Jalal Talabani, who died mid last year, was the founder and for a long time leader of the PUK (Patriotic Union of Kurdistan). For a time there was a cease fire between Turkey and the PKK (Kurdistan Workers Party) because of a deal he brokered. It all fell apart very quickly when the PKK abducted two Turkish agents from MIT (the Turkish National Intelligence Agency) while they were in the Kurdish city of Sulaymaniah, a stronghold of the PUK. The PUK has always been an under the table supporter of the PKK and overt proponent of the YPG, a group with close ties to the PKK and both are long time enemies of Turkey.
Now Turkey is accusing the PUK of supporting terrorism and has halted all flights to Sulaymaniah while rejecting the PUK’s representative/ambassador to Turkey. The PUK’s council of leadership has disclosed to local media that, “Although a delegation of ours met with the Turkish foreign minister following the event and discussed the situation and the Dukan incident, it is likely that Turkey still does not believe that the PUK was unaware and un-involved.” They added that, “We have told Turkey that the PKK exists in the border zones. Just as it operates in the border areas controlled by PUK, it operates in border areas controlled by KDP. They operate even on Turkish soil and conduct activities on a daily basis.” The two Turkish agents were kidnapped by PKK operatives near Dukan last August and have been accused of plotting to assassinate high ranking members of the PKK in Kurdistan. The PUK has met with PKK leadership to ask that they not agitate Turkey or give them a reason to attack PUK territory.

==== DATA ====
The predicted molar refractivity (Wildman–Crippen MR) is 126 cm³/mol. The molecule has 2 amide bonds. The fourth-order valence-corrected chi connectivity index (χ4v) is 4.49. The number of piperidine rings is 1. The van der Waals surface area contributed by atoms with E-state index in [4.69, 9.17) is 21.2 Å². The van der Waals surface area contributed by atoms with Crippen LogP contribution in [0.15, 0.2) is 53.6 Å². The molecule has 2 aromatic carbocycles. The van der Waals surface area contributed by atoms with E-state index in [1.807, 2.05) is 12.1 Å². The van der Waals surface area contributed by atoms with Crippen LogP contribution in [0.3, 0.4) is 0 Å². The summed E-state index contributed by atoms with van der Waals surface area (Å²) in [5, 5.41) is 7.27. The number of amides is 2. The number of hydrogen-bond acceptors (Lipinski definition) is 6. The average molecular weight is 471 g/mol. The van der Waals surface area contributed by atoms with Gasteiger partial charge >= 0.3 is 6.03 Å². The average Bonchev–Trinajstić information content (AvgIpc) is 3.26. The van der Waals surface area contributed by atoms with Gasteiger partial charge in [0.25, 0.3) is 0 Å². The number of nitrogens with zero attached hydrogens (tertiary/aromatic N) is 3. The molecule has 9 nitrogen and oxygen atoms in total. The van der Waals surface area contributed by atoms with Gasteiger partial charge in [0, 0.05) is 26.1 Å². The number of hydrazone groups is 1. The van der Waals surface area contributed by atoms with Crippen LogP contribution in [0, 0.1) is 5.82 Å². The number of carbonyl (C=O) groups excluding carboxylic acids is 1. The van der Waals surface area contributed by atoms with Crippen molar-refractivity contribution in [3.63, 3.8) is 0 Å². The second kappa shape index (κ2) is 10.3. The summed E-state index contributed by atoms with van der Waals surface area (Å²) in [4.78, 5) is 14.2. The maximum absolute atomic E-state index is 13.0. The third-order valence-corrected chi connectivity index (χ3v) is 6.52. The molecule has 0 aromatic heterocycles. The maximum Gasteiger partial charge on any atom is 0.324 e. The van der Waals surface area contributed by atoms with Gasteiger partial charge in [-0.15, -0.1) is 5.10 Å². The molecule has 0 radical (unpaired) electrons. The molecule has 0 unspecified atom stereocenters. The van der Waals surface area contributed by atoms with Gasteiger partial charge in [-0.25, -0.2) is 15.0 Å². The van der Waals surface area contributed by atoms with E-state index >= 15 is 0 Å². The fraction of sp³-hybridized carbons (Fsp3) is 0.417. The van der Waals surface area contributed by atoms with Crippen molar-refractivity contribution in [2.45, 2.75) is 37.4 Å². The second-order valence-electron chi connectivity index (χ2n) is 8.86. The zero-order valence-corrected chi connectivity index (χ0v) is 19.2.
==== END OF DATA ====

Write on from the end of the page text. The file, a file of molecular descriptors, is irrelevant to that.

One member of the PUK’s leadership council, Nasrullah Surchi, admitted that their refusing to continue flights between Sulaymaniah and itself, Turkey is still clinging to, “Grudges harbored from the Dukan incident.” He went on to say, “Turkey is confused. It accuses a party and a government every day, and it has now turned its attention towards the PUK and has decided not to lift the air flight ban towards Sulaimani. On the one hand it tries to destroy the Kurdish house and divide the Kurdistan Region into two administrations. On the other hand, it is paving the road for attacking Qandil.” He added that, “Through this method, Turkey wants the PUK to do two things for it – to either fight the PKK for it or open the road for it to attack Qandil. Surely PUK will do neither.”
This passed week a delegation of PUK representatives convened to discuss possible solutions to the situation. Blessah Jabar, a member of the meeting, reported that, “We can’t obstruct people’s activities in support of Afrin and Rojava, but these issues need to be resolved through dialogue.”